4.1 Outline of the method
The right part of Fig. 1 presents the workflow of our boundary layer mesh generation method. The inputs include the surface triangulation of the domain boundary and some user parameters (such as h_{0}, μ and n_{l}). A list of front faces L_{f} and a list of front nodes L_{n} are maintained during the entire workflow. Accordingly, flags are attached to the active front nodes and faces to distinguish them from others.
Initially, L_{f} and L_{n} are filled in with those input surface elements and surface nodes located on the viscous walls, respectively. After that, four steps are consecutively followed to create the boundary layer mesh: (1) computing marching directions, (2) computing marching distances, (3) creating a layer of elements and (4) updating L_{f} and L_{n}. To ensure the reliability of the algorithm and the validity and usability of the output mesh, the intermediate outputs of the former three steps are checked carefully.
In the following subsections, we will present the algorithmic details of the four main steps.
4.2 Computing marching directions
The computation of marching directions is based on the classification of front nodes. A front node is labelled as flat if the maximal angle is smaller than 5 degrees between any two normals of the faces connected to the node. For those unlabelled nodes, a further classification is conducted by computing the average of angles between neighbour face normals. Here, the average angle is denoted by β, and approximately, front nodes are classified as concave or convex ones by their β values.
For flat nodes, its marching direction is computed by a simple average of all neighbouring normals. For other nodes, three strategies are combined to set up a costeffective scheme for marching direction computation:
Strategy I. Compute the normals of faces connected to a given front node and classify them into groups such that the number of groups is as small as possible under the condition that the maximal angle is smaller than 25 degrees between any two normals belonging to the same group. For each group, a representative normal is computed by averaging all normals belonging to the group. The normal at the front node is exactly the average of all representative normals.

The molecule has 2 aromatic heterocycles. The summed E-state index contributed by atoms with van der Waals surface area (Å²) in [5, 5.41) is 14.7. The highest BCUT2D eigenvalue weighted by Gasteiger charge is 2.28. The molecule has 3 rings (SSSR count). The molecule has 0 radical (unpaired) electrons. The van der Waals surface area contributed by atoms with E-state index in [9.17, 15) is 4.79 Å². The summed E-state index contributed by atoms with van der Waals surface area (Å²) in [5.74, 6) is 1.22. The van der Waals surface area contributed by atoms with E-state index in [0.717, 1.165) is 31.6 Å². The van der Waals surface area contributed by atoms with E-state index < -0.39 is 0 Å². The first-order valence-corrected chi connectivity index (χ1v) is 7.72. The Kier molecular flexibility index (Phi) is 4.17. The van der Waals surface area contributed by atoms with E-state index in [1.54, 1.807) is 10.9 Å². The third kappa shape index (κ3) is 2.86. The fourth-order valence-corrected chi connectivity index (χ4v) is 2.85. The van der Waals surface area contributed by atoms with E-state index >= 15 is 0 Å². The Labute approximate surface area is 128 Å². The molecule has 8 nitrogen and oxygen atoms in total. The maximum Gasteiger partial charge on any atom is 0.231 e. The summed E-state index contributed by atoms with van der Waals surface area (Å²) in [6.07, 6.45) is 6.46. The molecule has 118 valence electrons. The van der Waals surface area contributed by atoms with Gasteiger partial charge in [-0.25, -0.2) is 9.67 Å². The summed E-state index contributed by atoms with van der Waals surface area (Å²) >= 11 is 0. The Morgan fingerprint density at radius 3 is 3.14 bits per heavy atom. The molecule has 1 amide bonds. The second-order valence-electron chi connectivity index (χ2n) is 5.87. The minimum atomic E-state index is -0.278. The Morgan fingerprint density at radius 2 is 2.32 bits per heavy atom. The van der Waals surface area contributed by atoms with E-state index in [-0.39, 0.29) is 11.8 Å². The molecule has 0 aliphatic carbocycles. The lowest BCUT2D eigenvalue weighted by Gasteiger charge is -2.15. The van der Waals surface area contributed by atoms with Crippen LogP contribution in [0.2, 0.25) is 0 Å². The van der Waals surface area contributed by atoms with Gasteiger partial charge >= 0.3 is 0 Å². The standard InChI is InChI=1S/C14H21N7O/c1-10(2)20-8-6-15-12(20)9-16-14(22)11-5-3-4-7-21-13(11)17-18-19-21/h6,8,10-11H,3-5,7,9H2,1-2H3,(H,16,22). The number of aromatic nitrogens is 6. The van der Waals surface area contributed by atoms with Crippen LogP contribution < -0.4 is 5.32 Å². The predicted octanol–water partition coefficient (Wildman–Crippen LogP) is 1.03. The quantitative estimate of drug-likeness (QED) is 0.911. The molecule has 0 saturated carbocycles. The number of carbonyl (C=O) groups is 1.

Strategy II. Compute the marching vector lying on the bisection plane of the two faces on the manifold forming the wedge with the smallest angle. The location of the marching vector on that plane is evaluated by bisecting the visibility region on that plane [6]. As is shown in Fig. 2, the visibility region is represented by a polyhedral cone extending outward from the point, and it can be simplified into a visibility cone with the circular cross section and halfcone angle, which can also be called the visibility angle β_{i}.
Strategy III. This is an iterative algorithm aimed at finding the ‘most normal’ normal, i.e., the normal that minimizes the maximal angle with the given set of normals [16]. Weights are given to each face normal depending on the angle created with the current normal. If the angle is high, more weight is given to the normal. See [16] for a pseudo code of this implementation.
To balance the tradeoff between efficiency and robustness, the above strategies are conducted in the order listed above. The quality of the normal at the front node is evaluated by the maximal angle between the normal and normals of manifold faces. A hillclimbing scheme is used to ensure the optimal normal is kept always. Meanwhile, the next level of strategy gets no opportunity in order to save computing time when the quality of the present ‘optimal’ normal is less than 30 degrees.
After computing the initial marching directions, a further smooth is executed to ensure a desirable variation across the front and facilitate the following marching process. Here, the smooth is performed by a weighted Laplacian approach, i.e.,
$$ {\boldsymbol{N}}_i^n=\left(1\omega \right){\boldsymbol{N}}_i^{n1}+\frac{\omega }{\sum_j{w}_{ij}}{\sum}_j\left({w}_{ij}\right){\boldsymbol{N}}_j^{n1}, $$
(1)